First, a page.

Equilibrium and Newton’s 1st Law

Dynamics deals with systems where one or more object is in motion. Newton’s Laws of motion are used to describe and predict the effect of forces that act on objects.

Objects that are stationary or moving with constant velocity are said to be in equilibrium. The acceleration of an object at equilibrium is zero.

A system at equilibrium can also be described in terms of the forces acting on that object. An object at equilibrium will have a net force of zero acting on it. Note that an object at equilibrium can still have forces acting on it – the sum of those forces will = 0.

Equilibrium and Newton’s Law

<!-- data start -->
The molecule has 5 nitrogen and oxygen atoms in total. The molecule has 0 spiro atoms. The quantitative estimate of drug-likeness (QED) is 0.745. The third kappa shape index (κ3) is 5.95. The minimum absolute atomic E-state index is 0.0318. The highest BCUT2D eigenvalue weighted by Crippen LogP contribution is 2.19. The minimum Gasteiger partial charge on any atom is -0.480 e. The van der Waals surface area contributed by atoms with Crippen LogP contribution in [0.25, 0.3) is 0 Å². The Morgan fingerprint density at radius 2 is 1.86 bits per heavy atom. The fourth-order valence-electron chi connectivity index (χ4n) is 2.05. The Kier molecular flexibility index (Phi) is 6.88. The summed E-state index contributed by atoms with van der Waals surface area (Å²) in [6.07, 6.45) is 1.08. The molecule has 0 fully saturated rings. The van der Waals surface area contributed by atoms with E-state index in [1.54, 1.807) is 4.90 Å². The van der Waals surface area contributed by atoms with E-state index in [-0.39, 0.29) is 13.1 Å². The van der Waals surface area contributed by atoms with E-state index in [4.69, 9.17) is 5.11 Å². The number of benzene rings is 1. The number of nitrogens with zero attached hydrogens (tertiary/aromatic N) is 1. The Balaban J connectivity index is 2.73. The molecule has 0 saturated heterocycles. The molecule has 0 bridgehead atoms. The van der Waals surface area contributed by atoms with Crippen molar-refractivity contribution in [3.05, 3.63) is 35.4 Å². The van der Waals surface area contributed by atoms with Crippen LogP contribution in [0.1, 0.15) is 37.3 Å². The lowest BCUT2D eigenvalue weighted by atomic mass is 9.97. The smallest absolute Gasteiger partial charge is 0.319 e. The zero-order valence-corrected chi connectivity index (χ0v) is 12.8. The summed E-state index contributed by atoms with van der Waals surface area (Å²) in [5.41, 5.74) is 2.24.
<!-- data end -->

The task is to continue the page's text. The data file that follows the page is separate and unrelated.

Newton’s first law of motion is based on the concept of equilibrium:

A body at rest, or moving with constant velocity, will remain at rest or moving with constant velocity unless an unbalanced force acts on it.

An unbalanced force will result in acceleration and this changes the state of motion of the object. The object will no longer be in equilibrium.

There are two types of equilibrium: Static and Dynamic.

Static equilibrium exists if all the forces acting on a body add to zero, and the body is at rest. ie a table or a phone sitting on it.

Dynamic equilibrium exists if all the forces acting on a body add to zero, and the body is moving at constant velocity. ie a bike travelling at a constant speed on a straight road.